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Soccer player Jaiyah Saelua (Kaimana) leads the American Samoa team in a haka-like chant and dance on a green field in Next Goal Wins Photo: TIFF

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Taika Waititi’s soccer drama Next Goal Wins shoots for thrills and fails to score

It’s a real-life underdog sports drama that loses the best things about the actual story

This review of Next Goal Wins comes from the film’s premiere at the 2023 Toronto International Film Festival. The film will be released in November.

Sports dramas are a surefire way to please a crowd. There are few things as primed for comfort viewing, excitement, and last-minute twists as a movie or TV show revolving around a sport. The whole genre is built around the opportunity for rousing speeches, intense montages, feats of athleticism, and cathartic triumph. And sports are cross-cultural enough to offer some universal storytelling beats while staying distinctive for every community and every sport. It’s as true for the story of women’s baseball in A League of Their Own as it is for the high school volleyball anime Haikyu!!, with its exhilarating microcosm of friendship and perseverance.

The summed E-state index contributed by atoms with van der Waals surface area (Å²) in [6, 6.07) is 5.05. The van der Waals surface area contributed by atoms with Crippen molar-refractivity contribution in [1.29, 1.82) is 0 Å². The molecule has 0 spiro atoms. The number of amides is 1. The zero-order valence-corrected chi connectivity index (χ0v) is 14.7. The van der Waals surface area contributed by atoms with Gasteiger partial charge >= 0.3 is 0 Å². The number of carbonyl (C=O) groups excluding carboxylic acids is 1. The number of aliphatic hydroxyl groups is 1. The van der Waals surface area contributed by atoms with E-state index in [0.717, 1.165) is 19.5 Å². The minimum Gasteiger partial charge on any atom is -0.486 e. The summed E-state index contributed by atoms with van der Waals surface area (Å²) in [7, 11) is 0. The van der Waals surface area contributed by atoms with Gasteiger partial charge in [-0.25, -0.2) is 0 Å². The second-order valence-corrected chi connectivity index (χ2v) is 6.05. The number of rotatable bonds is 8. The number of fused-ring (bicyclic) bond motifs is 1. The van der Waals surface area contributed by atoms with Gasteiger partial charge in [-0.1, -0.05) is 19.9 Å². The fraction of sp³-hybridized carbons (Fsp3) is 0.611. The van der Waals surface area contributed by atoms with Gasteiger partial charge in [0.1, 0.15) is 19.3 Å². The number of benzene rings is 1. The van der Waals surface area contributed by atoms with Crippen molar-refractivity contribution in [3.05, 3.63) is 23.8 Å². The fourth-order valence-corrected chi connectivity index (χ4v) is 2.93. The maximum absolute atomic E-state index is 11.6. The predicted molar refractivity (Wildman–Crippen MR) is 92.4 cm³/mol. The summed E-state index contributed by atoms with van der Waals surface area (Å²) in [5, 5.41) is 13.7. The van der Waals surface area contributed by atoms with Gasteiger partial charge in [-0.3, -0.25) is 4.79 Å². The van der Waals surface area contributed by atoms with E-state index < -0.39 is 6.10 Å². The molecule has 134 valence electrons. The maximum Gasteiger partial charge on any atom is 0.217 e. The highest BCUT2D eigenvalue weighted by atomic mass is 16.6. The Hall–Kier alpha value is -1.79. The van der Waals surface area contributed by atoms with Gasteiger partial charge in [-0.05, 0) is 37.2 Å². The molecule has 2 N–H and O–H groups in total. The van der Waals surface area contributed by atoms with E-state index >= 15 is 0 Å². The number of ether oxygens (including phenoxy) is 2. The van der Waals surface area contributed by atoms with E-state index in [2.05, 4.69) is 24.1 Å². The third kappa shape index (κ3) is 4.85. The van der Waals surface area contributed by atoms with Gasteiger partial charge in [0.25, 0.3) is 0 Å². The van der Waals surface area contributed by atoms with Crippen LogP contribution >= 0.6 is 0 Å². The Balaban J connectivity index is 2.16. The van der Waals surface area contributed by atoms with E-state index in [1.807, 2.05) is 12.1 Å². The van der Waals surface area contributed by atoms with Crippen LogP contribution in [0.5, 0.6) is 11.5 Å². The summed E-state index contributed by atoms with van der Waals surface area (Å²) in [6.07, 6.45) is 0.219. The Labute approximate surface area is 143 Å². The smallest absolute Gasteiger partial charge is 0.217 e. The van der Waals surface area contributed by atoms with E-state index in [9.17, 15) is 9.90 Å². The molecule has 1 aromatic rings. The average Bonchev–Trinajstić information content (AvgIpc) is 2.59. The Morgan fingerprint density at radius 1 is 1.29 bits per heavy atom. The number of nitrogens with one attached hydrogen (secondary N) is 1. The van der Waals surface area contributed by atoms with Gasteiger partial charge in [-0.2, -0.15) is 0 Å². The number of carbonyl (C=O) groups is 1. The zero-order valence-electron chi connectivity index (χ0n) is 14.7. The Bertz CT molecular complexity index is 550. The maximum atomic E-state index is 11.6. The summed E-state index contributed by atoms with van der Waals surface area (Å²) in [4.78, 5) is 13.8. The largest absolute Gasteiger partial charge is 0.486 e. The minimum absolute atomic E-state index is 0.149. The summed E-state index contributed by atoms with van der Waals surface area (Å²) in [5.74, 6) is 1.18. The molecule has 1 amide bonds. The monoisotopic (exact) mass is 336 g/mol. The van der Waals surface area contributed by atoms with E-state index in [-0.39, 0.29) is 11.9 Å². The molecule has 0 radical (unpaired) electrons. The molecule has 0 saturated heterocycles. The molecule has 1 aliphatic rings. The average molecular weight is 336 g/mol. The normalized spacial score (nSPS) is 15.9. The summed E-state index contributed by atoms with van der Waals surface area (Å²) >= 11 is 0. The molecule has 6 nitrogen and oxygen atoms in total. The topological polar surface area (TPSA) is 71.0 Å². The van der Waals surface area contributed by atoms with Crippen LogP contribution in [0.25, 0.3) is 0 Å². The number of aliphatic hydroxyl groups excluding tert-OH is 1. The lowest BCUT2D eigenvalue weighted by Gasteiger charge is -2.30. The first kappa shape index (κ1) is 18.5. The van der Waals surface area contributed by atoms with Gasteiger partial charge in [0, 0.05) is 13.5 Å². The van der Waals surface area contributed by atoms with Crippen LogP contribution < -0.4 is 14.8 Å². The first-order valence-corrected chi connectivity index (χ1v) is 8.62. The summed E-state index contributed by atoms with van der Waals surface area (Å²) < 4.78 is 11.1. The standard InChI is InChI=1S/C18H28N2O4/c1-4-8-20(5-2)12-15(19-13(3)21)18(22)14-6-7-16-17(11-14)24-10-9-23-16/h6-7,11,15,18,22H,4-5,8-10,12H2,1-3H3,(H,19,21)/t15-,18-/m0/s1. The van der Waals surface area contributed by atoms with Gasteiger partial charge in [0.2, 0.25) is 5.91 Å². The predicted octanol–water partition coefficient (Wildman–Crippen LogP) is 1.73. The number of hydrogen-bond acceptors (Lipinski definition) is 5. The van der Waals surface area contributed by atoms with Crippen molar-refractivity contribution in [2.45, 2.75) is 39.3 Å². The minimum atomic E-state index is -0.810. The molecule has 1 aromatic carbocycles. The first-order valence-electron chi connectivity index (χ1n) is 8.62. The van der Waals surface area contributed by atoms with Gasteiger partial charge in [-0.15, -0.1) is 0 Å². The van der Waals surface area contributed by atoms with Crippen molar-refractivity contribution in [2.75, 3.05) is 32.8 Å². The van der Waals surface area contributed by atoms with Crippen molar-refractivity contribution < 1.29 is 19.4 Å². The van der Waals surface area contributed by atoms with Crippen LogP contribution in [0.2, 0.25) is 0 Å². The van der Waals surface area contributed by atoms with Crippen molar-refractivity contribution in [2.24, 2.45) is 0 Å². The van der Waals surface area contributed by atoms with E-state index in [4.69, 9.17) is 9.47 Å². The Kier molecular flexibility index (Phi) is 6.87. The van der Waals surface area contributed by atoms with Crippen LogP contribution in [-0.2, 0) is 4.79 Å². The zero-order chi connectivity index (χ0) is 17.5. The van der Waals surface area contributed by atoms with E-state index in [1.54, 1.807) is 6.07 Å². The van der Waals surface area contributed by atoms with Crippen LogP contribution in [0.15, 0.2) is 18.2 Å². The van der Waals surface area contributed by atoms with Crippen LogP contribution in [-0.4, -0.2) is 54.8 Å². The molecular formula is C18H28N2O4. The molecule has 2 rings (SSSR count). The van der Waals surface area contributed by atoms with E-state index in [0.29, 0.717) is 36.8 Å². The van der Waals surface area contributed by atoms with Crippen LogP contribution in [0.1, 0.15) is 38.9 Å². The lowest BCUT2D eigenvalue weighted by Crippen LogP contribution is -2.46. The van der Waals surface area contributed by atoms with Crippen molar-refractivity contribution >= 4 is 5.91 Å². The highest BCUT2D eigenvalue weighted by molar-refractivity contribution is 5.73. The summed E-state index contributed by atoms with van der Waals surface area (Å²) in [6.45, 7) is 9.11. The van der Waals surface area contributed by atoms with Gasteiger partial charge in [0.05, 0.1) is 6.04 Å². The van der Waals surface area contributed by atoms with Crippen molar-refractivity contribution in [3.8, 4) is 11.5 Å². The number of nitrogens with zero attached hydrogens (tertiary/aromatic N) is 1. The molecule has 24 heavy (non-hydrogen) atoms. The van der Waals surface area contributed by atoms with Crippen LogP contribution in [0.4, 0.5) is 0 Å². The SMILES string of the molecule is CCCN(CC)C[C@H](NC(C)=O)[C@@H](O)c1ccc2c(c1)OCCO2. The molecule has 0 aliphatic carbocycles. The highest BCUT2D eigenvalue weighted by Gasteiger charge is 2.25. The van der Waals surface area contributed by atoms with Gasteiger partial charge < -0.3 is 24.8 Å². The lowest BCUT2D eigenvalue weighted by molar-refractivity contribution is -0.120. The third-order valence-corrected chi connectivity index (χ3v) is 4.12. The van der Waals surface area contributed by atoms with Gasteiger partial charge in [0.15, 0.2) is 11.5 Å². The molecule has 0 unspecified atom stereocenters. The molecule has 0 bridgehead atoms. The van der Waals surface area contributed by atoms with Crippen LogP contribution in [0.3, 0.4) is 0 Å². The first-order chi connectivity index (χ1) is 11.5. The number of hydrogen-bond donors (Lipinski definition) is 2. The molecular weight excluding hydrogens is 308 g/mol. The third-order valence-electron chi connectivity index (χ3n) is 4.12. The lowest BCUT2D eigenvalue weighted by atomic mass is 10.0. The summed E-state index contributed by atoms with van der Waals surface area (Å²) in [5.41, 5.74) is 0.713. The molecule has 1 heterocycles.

Enter Thor: Ragnarok director and Our Flag Means Death star Taika Waititi, known for his crowd-pleasing comedies where lovable misfit characters endure hardships with a quirky sense of humor. Waititi’s long-awaited soccer movie Next Goal Wins, a time capsule buried pre-COVID (it wrapped production in January 2020), includes every beat of a standard underdog sports story, told with Waititi’s signature New Zealand style of humor. It features zero surprises, but the jokes mostly land, and the characters are charming. The problem is that the film never really conveys any of the reasons people care about soccer.